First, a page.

That feature makes parallel parking (not even taught anymore in some high school driving courses) easy for most folks for the first time in history. However, it really must be used a few times to fully trust it and not be concerned about scratching expensive paint.
Side bolsters in the large front heated and cooled seats quickly and silently move over to better hold you in place during cornering, then move back to their regular positions. It's as if a giant hand gently kept you in place.
Safer Night Driving
Then there's the new Infra-Red Night View Assist option that can extend the driver's ability to see ahead to nearly 500 feet during dark night driving, using a screen that gives a clear image.
The S550 V8 works with a 7-speed automatic transmission, which enhances acceleration and fuel economy while providing seamless shifting.
Unlike most luxury car transmissions, which usually have five or six speeds, the S550 automatic can skip up to three gear ratios if necessary when it downshifts, moving directly from seventh to fifth gear, or even from sixth to second gear. The transmission has a manual shift feature, but it hardly seems necessary to use it.
Estimated fuel economy is 16 mpg in the city and 24 on highways.
The S550 has an enormous, leather-swathed interior, with genuine wood and chrome trim. The rear-seat area is limousine-like, and ambient lighting emits a soft glow under the dashboard and carries through the doors at night to make the interior more soothing.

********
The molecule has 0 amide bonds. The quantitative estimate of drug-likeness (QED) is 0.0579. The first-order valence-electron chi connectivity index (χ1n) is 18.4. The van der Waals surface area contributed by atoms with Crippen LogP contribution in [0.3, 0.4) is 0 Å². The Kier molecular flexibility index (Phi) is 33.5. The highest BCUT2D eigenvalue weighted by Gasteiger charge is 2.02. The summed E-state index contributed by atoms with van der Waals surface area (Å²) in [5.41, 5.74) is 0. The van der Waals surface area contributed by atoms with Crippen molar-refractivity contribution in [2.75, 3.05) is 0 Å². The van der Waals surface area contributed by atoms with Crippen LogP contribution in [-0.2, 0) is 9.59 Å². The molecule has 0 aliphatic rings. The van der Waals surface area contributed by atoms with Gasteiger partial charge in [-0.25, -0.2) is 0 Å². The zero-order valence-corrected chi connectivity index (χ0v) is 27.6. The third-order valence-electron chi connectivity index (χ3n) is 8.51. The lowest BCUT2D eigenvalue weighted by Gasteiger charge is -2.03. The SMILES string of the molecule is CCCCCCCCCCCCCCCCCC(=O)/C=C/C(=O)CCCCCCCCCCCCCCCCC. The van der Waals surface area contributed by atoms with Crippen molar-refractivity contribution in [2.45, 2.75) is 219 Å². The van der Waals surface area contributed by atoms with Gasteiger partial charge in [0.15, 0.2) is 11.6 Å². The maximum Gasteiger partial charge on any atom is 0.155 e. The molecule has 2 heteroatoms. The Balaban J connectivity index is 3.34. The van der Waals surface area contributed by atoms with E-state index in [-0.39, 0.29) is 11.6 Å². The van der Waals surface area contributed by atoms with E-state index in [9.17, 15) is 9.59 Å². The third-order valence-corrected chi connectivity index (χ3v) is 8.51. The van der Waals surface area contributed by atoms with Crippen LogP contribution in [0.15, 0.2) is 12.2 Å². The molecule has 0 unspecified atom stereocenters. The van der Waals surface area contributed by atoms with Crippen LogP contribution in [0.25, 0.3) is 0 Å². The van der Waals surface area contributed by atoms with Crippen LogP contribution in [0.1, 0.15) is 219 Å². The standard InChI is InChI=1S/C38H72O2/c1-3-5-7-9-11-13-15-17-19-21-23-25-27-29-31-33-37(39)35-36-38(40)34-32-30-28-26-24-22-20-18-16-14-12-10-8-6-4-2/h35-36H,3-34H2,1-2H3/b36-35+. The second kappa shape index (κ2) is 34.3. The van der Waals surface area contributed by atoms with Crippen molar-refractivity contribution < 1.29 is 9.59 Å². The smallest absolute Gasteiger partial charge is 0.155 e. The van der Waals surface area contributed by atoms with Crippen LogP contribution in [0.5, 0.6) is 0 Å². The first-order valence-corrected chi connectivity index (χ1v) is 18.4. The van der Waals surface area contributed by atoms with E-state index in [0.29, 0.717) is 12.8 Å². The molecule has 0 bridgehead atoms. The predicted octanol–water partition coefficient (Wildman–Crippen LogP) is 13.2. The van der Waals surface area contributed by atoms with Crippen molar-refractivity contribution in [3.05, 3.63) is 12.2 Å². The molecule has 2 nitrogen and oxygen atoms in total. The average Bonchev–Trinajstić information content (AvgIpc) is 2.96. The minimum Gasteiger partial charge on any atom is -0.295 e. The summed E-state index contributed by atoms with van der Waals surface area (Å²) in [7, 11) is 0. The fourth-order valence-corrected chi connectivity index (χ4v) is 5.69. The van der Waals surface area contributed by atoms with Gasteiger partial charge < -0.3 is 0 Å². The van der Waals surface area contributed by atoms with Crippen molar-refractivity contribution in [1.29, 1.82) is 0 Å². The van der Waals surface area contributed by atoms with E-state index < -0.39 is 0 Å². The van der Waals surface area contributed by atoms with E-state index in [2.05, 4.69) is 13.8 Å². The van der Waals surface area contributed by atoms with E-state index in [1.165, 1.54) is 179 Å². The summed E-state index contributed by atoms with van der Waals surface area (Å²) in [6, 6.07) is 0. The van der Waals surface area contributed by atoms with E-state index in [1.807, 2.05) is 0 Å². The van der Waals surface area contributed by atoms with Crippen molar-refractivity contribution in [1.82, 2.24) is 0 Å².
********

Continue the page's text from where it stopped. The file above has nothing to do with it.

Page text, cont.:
The trunk is large, with a moderately high opening.
The small steering-column-mounted "Direct Select" shift lever is pushed down to put the transmission in neutral or drive modes and lifted up a bit for reverse. A button is pushed on the end of the lever to get park mode. It's simple to use and frees up the console area by eliminating a conventional, much larger shifter. But the lever must be moved precisely, or you'll end up in the wrong gear.
Window Switch Problem
Power window switches are set so flush and close together that I couldn't operate them without looking. Otherwise, I was likely to lower a rear window when I wanted a front one down.
Using Mercedes' Command system involves twisting a console mounted controller and following menus on a dashboard screen to do such things as adjust radio stations, climate conditions and seat positions. It's among the easiest such systems to use, and there's a row of buttons near the dashboard if you don't want to bother with the system to adjust, say, the automatic climate control.
The S550 naturally is loaded with standard equipment, including a killer 14-speaker Harman/Kardon surround-sound audio system, which took five years to develop for Mercedes. However, there also are attractive, pricey options that may be hard to turn down.
Satisfying to Drive
So what's it like to drive this latest flagship Mercedes? Steering is a little heavy, but precise. The brakes are extraordinary, with good pedal feel. And handling is solid, although the emphasis is on luxury, not sport. The air suspension provides an incredibly smooth ride over all types of roads, I found while driving the car over a wide range of roads through Arizona's mountains and desert terrain during a media preview.
The S550 is a welcome return to the grand old Mercedes S-Class models, despite its bold styling and futuristic features. It makes you feel fairly affluent just sitting in it, and even more affluent when behind the wheel.